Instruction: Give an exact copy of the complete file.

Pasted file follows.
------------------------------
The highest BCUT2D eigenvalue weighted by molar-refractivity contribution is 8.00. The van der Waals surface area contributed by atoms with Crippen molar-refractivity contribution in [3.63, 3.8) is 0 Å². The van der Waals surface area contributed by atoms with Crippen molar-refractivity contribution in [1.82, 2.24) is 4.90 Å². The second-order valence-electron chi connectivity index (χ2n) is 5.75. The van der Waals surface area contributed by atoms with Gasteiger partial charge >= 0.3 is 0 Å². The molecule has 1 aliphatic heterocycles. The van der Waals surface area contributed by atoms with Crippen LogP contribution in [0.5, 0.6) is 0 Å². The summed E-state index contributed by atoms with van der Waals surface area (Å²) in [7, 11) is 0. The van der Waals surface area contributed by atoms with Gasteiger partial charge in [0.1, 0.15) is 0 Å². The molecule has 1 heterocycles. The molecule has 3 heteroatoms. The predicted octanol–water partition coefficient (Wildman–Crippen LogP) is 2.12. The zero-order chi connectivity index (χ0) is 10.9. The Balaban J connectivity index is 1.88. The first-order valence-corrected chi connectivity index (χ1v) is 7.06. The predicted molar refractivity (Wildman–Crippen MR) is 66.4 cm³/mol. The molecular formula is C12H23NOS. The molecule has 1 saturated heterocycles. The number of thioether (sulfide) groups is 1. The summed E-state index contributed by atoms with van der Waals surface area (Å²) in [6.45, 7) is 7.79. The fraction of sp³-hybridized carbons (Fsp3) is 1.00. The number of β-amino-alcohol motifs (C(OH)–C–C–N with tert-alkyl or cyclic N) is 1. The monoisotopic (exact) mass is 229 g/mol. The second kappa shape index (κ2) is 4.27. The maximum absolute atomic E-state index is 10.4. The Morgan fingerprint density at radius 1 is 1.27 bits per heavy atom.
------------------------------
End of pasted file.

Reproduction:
The highest BCUT2D eigenvalue weighted by molar-refractivity contribution is 8.00. The van der Waals surface area contributed by atoms with Crippen molar-refractivity contribution in [3.63, 3.8) is 0 Å². The van der Waals surface area contributed by atoms with Crippen molar-refractivity contribution in [1.82, 2.24) is 4.90 Å². The second-order valence-electron chi connectivity index (χ2n) is 5.75. The van der Waals surface area contributed by atoms with Gasteiger partial charge >= 0.3 is 0 Å². The molecule has 1 aliphatic heterocycles. The van der Waals surface area contributed by atoms with Crippen LogP contribution in [0.5, 0.6) is 0 Å². The summed E-state index contributed by atoms with van der Waals surface area (Å²) in [7, 11) is 0. The van der Waals surface area contributed by atoms with Gasteiger partial charge in [0.1, 0.15) is 0 Å². The molecule has 1 heterocycles. The molecule has 3 heteroatoms. The predicted octanol–water partition coefficient (Wildman–Crippen LogP) is 2.12. The zero-order chi connectivity index (χ0) is 10.9. The Balaban J connectivity index is 1.88. The first-order valence-corrected chi connectivity index (χ1v) is 7.06. The predicted molar refractivity (Wildman–Crippen MR) is 66.4 cm³/mol. The molecular formula is C12H23NOS. The molecule has 1 saturated heterocycles. The number of thioether (sulfide) groups is 1. The summed E-state index contributed by atoms with van der Waals surface area (Å²) in [6.45, 7) is 7.79. The fraction of sp³-hybridized carbons (Fsp3) is 1.00. The number of β-amino-alcohol motifs (C(OH)–C–C–N with tert-alkyl or cyclic N) is 1. The monoisotopic (exact) mass is 229 g/mol. The second kappa shape index (κ2) is 4.27. The maximum absolute atomic E-state index is 10.4. The Morgan fingerprint density at radius 1 is 1.27 bits per heavy atom.